effective until a physician at the receiving facility issues admission orders. The do-notresuscitate card or the physician orders for scope of treatment form shall be kept as the
first page in the person's transfer records.
§16-30C-12. Preservation of existing rights.
(a) Nothing in this article shall impair or supersede any legal right or legal
responsibility which any person may have to effect the withholding of cardiopulmonary
resuscitation in any lawful manner. In such respect, the provisions of this article are
cumulative.
(b) Nothing in this article shall be construed to preclude a court of competent
jurisdiction from approving the issuance of a do not resuscitate order under circumstances
other than those under which such an order may be issued pursuant to the provisions of
this article.
§16-30C-13. Do-not-resuscitate order form; do-not-resuscitate identification; public
education.
(a) The secretary of the department of health and human resources, no later than the
first day of July, one thousand nine hundred ninety-four, shall implement the statewide
distribution of do-not-resuscitate forms as described in section six of this article.
(b) Do-not-resuscitate identification as set forth in this article may consist of either a
medical condition bracelet or necklace with the inscription of the patient's name, date of
birth in numerical form and "WV do-not-resuscitate" on it. Such identification shall be
issued only upon presentation of a properly executed do-not-resuscitate order form as set
forth in section six of this article, a physician orders for scope of treatment form in which
a qualified physician has documented a do-not-resuscitate order, or a do-not-resuscitate
order properly executed in accordance with a health care facility's written policy and
procedure.
(c) The secretary of the department of health and human resources, no later than the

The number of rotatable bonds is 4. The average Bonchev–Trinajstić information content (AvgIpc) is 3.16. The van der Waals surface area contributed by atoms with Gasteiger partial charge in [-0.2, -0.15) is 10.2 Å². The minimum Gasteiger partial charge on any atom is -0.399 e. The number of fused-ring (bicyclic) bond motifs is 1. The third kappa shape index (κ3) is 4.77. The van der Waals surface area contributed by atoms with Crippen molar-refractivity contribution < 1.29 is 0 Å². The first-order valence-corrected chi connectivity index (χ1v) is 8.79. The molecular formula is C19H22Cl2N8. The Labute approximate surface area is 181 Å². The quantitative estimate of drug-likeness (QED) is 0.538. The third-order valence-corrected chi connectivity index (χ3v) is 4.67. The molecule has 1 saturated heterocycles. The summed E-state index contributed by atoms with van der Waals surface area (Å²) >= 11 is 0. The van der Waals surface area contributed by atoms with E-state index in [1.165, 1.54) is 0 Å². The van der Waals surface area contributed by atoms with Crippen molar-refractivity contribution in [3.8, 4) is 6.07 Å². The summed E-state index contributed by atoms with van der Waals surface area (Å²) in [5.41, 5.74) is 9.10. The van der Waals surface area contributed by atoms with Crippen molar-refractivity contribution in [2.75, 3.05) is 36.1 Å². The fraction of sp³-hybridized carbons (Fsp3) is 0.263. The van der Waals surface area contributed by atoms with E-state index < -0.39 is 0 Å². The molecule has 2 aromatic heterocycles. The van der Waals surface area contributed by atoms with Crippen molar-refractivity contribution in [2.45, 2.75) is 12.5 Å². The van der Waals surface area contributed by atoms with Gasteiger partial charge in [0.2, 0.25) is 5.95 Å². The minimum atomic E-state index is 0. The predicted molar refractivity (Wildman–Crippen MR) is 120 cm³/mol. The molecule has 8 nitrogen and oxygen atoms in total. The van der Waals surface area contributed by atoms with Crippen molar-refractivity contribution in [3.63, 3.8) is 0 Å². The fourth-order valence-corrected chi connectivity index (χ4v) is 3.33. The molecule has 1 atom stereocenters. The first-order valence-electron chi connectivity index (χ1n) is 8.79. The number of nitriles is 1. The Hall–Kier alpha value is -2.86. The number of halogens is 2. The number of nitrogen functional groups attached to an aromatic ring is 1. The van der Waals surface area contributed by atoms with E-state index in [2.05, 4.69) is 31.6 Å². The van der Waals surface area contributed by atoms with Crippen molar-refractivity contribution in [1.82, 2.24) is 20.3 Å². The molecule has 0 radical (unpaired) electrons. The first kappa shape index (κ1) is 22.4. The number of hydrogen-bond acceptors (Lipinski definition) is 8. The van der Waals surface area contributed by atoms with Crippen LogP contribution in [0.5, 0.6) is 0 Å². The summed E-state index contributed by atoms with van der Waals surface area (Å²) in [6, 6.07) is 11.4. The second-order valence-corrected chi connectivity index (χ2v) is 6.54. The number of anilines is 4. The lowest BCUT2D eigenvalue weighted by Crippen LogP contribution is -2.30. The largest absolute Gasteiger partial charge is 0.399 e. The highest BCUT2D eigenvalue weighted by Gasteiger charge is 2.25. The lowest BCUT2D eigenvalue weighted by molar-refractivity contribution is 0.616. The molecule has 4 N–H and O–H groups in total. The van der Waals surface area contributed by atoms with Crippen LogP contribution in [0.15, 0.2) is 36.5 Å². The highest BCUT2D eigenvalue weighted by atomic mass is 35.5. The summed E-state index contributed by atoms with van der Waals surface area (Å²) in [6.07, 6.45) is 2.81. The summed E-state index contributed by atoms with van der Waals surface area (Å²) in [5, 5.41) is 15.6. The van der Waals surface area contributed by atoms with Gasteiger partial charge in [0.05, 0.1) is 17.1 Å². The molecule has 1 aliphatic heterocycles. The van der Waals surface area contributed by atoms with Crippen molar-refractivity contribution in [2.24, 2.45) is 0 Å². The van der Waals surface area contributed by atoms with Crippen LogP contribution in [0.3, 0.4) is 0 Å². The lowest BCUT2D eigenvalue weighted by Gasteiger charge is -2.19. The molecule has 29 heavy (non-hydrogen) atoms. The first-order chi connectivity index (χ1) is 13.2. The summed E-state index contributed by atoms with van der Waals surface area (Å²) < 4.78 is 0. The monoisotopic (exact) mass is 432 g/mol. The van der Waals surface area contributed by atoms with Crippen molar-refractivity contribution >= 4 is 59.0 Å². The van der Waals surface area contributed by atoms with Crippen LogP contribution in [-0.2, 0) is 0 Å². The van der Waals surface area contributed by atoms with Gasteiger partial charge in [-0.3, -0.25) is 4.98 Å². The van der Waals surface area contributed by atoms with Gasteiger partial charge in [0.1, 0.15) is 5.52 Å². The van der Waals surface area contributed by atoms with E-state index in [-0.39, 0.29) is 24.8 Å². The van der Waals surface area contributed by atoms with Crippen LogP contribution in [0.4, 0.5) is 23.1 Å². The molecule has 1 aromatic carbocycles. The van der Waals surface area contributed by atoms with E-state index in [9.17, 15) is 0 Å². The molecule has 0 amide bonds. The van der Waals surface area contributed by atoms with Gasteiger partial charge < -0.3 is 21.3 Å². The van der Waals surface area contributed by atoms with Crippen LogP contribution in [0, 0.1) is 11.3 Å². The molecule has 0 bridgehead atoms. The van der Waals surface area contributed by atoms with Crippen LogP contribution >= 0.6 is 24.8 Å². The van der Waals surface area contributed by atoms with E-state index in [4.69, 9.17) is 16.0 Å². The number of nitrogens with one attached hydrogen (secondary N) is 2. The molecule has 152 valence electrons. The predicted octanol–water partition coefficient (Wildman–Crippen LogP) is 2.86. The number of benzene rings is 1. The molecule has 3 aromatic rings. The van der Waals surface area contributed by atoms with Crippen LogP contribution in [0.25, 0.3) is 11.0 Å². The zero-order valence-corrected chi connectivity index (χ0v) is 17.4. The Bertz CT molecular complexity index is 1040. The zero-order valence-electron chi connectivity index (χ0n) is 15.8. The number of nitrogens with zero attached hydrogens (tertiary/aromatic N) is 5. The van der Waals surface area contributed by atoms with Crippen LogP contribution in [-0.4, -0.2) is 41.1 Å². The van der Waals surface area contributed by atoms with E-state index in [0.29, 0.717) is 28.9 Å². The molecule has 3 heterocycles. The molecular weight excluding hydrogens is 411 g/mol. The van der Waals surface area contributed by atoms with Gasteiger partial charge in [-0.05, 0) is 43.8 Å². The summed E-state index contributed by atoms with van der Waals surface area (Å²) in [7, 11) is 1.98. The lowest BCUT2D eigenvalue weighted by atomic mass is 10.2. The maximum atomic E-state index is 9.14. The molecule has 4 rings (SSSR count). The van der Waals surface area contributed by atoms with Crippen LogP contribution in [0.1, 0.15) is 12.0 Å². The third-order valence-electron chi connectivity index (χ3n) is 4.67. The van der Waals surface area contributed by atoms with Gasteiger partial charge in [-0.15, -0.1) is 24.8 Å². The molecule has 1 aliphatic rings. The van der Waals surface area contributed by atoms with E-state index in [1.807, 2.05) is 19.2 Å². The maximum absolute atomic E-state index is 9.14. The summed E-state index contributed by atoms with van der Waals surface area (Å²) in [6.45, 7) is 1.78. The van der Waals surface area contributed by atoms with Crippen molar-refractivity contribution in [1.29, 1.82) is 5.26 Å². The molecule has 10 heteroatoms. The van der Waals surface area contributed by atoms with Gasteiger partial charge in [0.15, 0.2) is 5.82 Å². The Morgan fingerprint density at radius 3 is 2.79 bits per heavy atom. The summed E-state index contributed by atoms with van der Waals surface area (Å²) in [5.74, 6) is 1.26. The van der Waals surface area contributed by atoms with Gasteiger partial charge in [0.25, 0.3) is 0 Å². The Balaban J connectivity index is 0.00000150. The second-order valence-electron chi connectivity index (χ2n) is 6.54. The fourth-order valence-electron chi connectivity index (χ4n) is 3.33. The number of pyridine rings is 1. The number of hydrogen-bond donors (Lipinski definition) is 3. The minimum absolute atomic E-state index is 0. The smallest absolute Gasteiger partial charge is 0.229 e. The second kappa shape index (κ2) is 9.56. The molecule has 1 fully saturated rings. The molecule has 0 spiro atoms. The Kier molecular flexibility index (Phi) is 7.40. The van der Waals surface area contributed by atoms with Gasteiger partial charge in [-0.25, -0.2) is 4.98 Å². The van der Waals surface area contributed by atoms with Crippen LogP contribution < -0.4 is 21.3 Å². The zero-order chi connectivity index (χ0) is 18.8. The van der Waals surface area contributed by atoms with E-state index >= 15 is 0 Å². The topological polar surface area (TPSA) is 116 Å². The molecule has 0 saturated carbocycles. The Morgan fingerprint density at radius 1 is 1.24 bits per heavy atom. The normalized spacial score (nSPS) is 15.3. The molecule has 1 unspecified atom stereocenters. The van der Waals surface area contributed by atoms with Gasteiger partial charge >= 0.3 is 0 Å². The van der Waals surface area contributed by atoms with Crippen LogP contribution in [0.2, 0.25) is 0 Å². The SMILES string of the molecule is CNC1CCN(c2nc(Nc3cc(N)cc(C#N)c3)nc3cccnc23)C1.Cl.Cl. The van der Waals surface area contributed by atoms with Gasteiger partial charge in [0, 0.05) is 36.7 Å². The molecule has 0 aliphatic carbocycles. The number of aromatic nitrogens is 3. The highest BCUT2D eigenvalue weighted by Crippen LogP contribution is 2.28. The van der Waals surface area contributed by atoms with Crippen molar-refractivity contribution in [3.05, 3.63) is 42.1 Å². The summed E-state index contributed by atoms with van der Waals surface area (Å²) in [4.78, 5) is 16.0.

first day of July, one thousand nine hundred ninety-four, shall be responsible for
establishing a system for the distribution of the do-not-resuscitate identification bracelets
and necklaces.
(d) The secretary of the department of health and human resources, no later than the
first day of July, one thousand nine hundred ninety-four, shall develop and implement a
statewide educational effort to inform the public of their right to accept or refuse
cardiopulmonary resuscitation and to request their physician to write a do-not-resuscitate
order for them.
§16-30C-14. Not suicide or murder.
The withholding of cardiopulmonary resuscitation from a person in accordance with
the provisions of this article does not, for any purpose, constitute suicide or murder. The
withholding of cardiopulmonary resuscitation from a person in accordance with the
provisions of this article, however, shall not relieve any individual of responsibility for
any criminal acts that may have caused the person's condition. Nothing in this article
shall be construed to legalize, condone, authorize or approve mercy killing or assisted
suicide.
§16-30C-15. Full faith and credit.
It is the intention of the Legislature to recognize that existence of do not resuscitate
identification correctly expresses the will of any person who bears it and that foreign
courts recognize this expression and give full faith and credit to do not resuscitate
identification.
§16-30C-16. Severability.
The provisions of this article are severable and if any provision, section or part thereof
shall be held invalid, unconstitutional or inapplicable to any person or circumstance, such
invalidity, unconstitutionality or inapplicability shall not affect or impair any other
remaining provisions contained herein.